IND vs ENG women's tri-series: 'It's not a case of neglect', says Apex Council member

Updated: Jul 28, 2020, 07:27 IST | PTI | New Delhi

Apex Council member Rangaswamy defends BCCI's decision to cancel women's tri-series in UK

India players celebrate the dismissal of Sri Lanka's Chamari Atapattu during a Women's T20 World Cup match at the Junction Oval, Melbourne, earlier this year. Pic/AFP
India players celebrate the dismissal of Sri Lanka's Chamari Atapattu during a Women's T20 World Cup match at the Junction Oval, Melbourne, earlier this year. Pic/AFP

The BCCI withdrawing the women's national team from a tri-series in England is not a case of neglect, Apex Council member Shantha Rangaswamy asserted on Monday, urging those doubting the board's commitment towards the side to wait for normalcy before passing any judgement.

The BCCI's decision to not send the team for the tri-series involving England and South Africa amid the COVID-19 pandemic has raised a few eyebrows at a time when it is preparing to host the IPL in the UAE in September-November.

Shantha Rangaswamy
Shantha Rangaswamy

But former captain Rangaswamy rejected the criticism. "It is not a case of neglect. You need at least six weeks to be match fit and with the COVID-19 affecting most parts of the country, is it possible to organise a training camp right away? Then you would also have 14-day quarantine in England," she told PTI.

Even the women's exhibition games that take place during the IPL are unlikely to happen, lending credence to the view that the BCCI is not serious about women's cricket. There is also a possibility that India may not get enough game time before the ODI World Cup in New Zealand in February-March.

"There was just not enough time to make it happen. COVID-19 has hurt world cricket, more so women's cricket. We have gone back a couple of years after a record attendance for the T20 World Cup final at MCG in March. It is sad and an anti-climax."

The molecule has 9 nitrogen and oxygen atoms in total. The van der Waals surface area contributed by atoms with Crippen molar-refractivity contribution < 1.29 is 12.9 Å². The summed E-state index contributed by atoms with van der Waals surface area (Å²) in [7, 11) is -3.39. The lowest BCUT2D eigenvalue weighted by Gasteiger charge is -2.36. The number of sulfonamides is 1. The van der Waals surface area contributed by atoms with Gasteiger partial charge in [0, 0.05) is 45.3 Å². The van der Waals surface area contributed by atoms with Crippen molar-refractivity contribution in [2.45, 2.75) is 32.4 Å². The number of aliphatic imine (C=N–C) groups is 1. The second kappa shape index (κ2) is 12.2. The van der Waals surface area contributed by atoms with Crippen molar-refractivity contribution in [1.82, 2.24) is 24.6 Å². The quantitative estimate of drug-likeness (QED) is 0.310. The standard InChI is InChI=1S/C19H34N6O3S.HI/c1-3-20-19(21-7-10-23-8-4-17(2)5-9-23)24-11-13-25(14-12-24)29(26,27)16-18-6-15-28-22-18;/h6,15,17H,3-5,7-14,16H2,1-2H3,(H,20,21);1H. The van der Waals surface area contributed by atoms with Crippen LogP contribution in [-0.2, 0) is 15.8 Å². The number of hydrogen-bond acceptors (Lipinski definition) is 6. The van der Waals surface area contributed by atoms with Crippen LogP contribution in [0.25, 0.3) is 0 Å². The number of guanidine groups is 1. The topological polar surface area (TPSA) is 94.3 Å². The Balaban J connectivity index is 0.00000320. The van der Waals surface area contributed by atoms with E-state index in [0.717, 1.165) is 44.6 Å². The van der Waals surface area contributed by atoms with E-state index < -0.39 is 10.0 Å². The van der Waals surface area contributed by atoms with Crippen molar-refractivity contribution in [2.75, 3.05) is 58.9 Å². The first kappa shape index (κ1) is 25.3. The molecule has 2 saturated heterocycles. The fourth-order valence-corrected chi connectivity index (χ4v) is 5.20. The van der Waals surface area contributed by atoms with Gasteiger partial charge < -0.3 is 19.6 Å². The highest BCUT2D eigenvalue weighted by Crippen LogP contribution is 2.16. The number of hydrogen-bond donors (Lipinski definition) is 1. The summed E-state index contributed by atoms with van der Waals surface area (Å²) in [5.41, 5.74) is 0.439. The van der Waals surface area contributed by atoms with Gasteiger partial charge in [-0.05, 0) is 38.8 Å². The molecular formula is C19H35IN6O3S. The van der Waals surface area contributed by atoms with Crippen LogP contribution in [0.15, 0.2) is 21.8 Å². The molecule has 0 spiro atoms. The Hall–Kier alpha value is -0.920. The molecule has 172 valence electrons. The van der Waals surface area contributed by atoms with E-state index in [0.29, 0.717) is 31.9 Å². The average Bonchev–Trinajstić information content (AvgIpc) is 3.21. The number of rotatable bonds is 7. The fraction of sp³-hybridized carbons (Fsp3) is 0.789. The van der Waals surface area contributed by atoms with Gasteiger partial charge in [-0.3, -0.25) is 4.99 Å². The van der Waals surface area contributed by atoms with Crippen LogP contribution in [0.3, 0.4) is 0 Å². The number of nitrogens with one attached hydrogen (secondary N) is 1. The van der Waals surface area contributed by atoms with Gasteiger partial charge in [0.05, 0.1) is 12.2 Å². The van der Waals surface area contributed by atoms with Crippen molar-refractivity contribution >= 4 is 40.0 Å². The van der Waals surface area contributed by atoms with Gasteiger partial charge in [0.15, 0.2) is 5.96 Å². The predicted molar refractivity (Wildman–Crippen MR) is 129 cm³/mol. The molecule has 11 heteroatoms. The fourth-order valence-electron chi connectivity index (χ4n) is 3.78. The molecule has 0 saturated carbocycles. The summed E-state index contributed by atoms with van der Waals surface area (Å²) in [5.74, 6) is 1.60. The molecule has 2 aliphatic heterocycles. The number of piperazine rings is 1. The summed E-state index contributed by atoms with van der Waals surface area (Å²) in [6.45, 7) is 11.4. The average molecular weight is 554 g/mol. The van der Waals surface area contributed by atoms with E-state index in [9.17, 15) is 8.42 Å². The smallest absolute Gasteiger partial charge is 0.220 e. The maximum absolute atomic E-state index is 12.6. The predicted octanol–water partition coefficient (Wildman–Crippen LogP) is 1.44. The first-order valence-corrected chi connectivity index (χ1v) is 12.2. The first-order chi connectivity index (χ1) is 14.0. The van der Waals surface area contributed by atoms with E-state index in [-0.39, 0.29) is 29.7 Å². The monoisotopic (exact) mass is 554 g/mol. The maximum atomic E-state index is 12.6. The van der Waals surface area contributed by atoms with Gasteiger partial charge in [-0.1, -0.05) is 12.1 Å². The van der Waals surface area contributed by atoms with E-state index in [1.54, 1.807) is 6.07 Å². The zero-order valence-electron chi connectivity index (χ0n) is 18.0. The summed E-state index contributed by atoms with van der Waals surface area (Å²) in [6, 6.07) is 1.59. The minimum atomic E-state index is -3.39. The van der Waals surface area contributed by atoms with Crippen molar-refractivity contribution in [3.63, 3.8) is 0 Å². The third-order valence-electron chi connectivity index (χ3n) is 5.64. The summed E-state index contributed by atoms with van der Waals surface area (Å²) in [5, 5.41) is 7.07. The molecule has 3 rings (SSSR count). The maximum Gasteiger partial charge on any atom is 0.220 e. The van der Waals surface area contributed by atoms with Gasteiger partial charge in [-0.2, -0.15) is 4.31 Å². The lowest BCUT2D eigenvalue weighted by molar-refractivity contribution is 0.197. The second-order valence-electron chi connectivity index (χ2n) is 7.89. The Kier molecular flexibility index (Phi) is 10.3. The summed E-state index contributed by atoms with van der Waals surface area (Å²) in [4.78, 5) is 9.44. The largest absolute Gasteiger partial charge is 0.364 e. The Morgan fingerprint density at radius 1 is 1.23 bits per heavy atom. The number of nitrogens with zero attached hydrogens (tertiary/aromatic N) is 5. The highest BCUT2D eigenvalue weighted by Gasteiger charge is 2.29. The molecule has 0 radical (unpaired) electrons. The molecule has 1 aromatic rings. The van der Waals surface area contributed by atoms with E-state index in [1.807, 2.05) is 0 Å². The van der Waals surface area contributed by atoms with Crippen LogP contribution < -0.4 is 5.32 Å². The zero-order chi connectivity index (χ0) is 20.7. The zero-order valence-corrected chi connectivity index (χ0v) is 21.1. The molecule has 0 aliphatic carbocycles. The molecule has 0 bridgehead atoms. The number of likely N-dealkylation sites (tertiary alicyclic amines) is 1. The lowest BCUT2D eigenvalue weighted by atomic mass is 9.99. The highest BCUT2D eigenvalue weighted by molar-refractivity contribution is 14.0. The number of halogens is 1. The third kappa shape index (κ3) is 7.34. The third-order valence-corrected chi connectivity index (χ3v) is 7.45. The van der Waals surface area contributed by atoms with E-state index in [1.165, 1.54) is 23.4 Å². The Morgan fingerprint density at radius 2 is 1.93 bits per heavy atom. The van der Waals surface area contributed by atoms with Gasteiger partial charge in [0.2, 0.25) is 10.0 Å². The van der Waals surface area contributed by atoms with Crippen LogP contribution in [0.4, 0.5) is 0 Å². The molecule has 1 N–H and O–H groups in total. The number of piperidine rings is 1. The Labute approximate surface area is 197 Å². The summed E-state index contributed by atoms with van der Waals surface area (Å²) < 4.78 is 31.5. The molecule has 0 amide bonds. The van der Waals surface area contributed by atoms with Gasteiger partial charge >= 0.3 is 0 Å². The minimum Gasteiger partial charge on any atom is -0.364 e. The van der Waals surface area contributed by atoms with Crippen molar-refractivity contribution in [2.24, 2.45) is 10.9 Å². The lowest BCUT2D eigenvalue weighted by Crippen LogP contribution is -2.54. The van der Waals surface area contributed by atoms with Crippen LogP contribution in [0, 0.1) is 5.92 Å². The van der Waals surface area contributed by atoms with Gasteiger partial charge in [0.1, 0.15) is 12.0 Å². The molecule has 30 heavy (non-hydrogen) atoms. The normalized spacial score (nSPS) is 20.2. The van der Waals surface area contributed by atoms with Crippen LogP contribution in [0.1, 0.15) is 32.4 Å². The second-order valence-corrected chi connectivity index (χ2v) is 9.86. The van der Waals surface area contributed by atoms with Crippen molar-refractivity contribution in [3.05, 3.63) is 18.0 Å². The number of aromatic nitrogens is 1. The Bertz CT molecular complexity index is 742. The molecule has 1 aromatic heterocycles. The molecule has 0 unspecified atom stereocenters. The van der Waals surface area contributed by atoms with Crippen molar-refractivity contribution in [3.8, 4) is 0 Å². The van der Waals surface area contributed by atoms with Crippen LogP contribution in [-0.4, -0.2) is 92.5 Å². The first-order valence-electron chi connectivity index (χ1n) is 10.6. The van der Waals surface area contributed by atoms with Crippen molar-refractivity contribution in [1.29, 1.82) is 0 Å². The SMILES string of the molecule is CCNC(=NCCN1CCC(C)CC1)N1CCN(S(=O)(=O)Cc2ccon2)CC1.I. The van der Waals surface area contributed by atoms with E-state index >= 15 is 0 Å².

The IPL, scheduled for September 19-November 8, is also clashing with the Women's Big Bash in Australia, where three or four Indian players are expected to participate.

The women's exhibition games are usually scheduled during the IPL play-offs but with the tournament being held in the UAE and the dates clashing with WBBL, it is unlikely they will take place. "It looks like even nature is conspiring against women's cricket. Last year, a third team was added to the IPL Women's Challenge, this year it was supposed to be four. And now the shift of venue. More importantly, it is clashing with the Women's Big Bash, which was already scheduled. Let's see what the IPL Governing Council decides," said Rangaswamy.

"Going to England was more important than the IPL exhibition games. England tour would have been ideal preparation for the World Cup." With no selectors in place and no tour lined-up, women's cricket is facing uncertain times after making huge gains over the last three years. Rangaswamy said the BCCI's commitment towards the game should not be judged in the current climate. "The post COVID-19 scenario will be a testimony to their commitment on women's cricket. People doubting BCCI's intentions will have to wait for things to be normal before passing their judgement."

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